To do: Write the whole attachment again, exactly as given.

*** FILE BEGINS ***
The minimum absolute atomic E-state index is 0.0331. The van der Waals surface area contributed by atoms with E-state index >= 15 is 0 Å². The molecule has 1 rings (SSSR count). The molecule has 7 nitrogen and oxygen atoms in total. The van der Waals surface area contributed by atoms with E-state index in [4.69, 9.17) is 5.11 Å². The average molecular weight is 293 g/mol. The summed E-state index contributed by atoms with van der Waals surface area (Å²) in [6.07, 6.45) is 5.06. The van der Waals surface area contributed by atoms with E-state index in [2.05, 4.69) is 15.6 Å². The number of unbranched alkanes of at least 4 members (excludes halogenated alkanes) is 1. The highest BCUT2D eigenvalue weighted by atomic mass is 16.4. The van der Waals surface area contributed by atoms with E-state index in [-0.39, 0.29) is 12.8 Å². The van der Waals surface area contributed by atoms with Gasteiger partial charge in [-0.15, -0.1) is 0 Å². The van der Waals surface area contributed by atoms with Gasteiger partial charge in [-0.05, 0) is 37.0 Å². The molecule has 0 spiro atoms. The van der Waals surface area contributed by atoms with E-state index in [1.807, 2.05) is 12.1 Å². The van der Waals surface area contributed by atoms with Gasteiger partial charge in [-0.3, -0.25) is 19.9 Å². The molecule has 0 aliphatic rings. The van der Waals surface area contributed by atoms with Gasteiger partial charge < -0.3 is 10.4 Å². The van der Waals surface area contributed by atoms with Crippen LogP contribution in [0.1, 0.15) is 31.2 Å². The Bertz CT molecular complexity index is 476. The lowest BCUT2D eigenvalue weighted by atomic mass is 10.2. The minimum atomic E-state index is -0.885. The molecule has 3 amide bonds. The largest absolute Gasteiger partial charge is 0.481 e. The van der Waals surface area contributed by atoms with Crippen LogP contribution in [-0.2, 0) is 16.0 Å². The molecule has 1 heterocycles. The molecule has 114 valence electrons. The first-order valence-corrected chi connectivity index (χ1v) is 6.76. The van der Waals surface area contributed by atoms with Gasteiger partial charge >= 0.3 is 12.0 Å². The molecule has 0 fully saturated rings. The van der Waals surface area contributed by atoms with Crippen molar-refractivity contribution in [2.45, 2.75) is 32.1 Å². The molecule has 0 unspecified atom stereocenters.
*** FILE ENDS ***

The minimum absolute atomic E-state index is 0.0331. The van der Waals surface area contributed by atoms with E-state index >= 15 is 0 Å². The molecule has 1 rings (SSSR count). The molecule has 7 nitrogen and oxygen atoms in total. The van der Waals surface area contributed by atoms with E-state index in [4.69, 9.17) is 5.11 Å². The average molecular weight is 293 g/mol. The summed E-state index contributed by atoms with van der Waals surface area (Å²) in [6.07, 6.45) is 5.06. The van der Waals surface area contributed by atoms with E-state index in [2.05, 4.69) is 15.6 Å². The number of unbranched alkanes of at least 4 members (excludes halogenated alkanes) is 1. The highest BCUT2D eigenvalue weighted by atomic mass is 16.4. The van der Waals surface area contributed by atoms with E-state index in [-0.39, 0.29) is 12.8 Å². The van der Waals surface area contributed by atoms with Gasteiger partial charge in [-0.15, -0.1) is 0 Å². The van der Waals surface area contributed by atoms with Gasteiger partial charge in [-0.05, 0) is 37.0 Å². The molecule has 0 spiro atoms. The van der Waals surface area contributed by atoms with E-state index in [1.807, 2.05) is 12.1 Å². The van der Waals surface area contributed by atoms with Gasteiger partial charge in [-0.3, -0.25) is 19.9 Å². The molecule has 0 aliphatic rings. The van der Waals surface area contributed by atoms with Gasteiger partial charge < -0.3 is 10.4 Å². The van der Waals surface area contributed by atoms with Crippen LogP contribution in [0.1, 0.15) is 31.2 Å². The Bertz CT molecular complexity index is 476. The lowest BCUT2D eigenvalue weighted by atomic mass is 10.2. The minimum atomic E-state index is -0.885. The molecule has 3 amide bonds. The largest absolute Gasteiger partial charge is 0.481 e. The van der Waals surface area contributed by atoms with Crippen LogP contribution in [-0.2, 0) is 16.0 Å². The molecule has 1 heterocycles. The molecule has 114 valence electrons. The first-order valence-corrected chi connectivity index (χ1v) is 6.76. The van der Waals surface area contributed by atoms with Gasteiger partial charge >= 0.3 is 12.0 Å². The molecule has 0 fully saturated rings. The van der Waals surface area contributed by atoms with Crippen molar-refractivity contribution in [2.45, 2.75) is 32.1 Å². The molecule has 0 unspecified atom stereocenters.